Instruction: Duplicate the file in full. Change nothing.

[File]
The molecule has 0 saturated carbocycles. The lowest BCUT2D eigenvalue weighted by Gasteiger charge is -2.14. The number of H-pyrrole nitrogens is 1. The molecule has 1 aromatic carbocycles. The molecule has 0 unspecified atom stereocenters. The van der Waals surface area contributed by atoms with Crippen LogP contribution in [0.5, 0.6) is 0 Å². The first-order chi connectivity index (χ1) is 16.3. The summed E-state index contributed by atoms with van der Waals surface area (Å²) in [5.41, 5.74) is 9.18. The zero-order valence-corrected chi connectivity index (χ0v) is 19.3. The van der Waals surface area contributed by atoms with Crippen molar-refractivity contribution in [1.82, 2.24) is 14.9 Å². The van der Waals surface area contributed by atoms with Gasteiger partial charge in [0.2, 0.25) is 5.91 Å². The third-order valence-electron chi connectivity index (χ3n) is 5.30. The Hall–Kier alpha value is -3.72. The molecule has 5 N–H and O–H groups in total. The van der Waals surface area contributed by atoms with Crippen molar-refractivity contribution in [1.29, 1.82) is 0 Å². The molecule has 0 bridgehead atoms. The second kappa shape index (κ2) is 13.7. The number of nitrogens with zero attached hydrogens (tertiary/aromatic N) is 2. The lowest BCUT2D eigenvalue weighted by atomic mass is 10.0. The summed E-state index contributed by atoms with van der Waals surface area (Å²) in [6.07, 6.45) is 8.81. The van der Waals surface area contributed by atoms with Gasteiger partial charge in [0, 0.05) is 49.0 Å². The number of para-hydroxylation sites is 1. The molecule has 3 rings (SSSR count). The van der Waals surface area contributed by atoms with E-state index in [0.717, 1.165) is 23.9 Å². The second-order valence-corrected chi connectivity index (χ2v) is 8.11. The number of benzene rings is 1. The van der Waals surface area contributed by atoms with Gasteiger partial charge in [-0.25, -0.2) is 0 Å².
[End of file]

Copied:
The molecule has 0 saturated carbocycles. The lowest BCUT2D eigenvalue weighted by Gasteiger charge is -2.14. The number of H-pyrrole nitrogens is 1. The molecule has 1 aromatic carbocycles. The molecule has 0 unspecified atom stereocenters. The van der Waals surface area contributed by atoms with Crippen LogP contribution in [0.5, 0.6) is 0 Å². The first-order chi connectivity index (χ1) is 16.3. The summed E-state index contributed by atoms with van der Waals surface area (Å²) in [5.41, 5.74) is 9.18. The zero-order valence-corrected chi connectivity index (χ0v) is 19.3. The van der Waals surface area contributed by atoms with Crippen molar-refractivity contribution in [1.82, 2.24) is 14.9 Å². The van der Waals surface area contributed by atoms with Gasteiger partial charge in [0.2, 0.25) is 5.91 Å². The third-order valence-electron chi connectivity index (χ3n) is 5.30. The Hall–Kier alpha value is -3.72. The molecule has 5 N–H and O–H groups in total. The van der Waals surface area contributed by atoms with Crippen molar-refractivity contribution in [1.29, 1.82) is 0 Å². The molecule has 0 bridgehead atoms. The second kappa shape index (κ2) is 13.7. The number of nitrogens with zero attached hydrogens (tertiary/aromatic N) is 2. The lowest BCUT2D eigenvalue weighted by atomic mass is 10.0. The summed E-state index contributed by atoms with van der Waals surface area (Å²) in [6.07, 6.45) is 8.81. The van der Waals surface area contributed by atoms with Gasteiger partial charge in [0, 0.05) is 49.0 Å². The number of para-hydroxylation sites is 1. The molecule has 3 rings (SSSR count). The van der Waals surface area contributed by atoms with E-state index in [0.717, 1.165) is 23.9 Å². The second-order valence-corrected chi connectivity index (χ2v) is 8.11. The number of benzene rings is 1. The van der Waals surface area contributed by atoms with Gasteiger partial charge in [-0.25, -0.2) is 0 Å².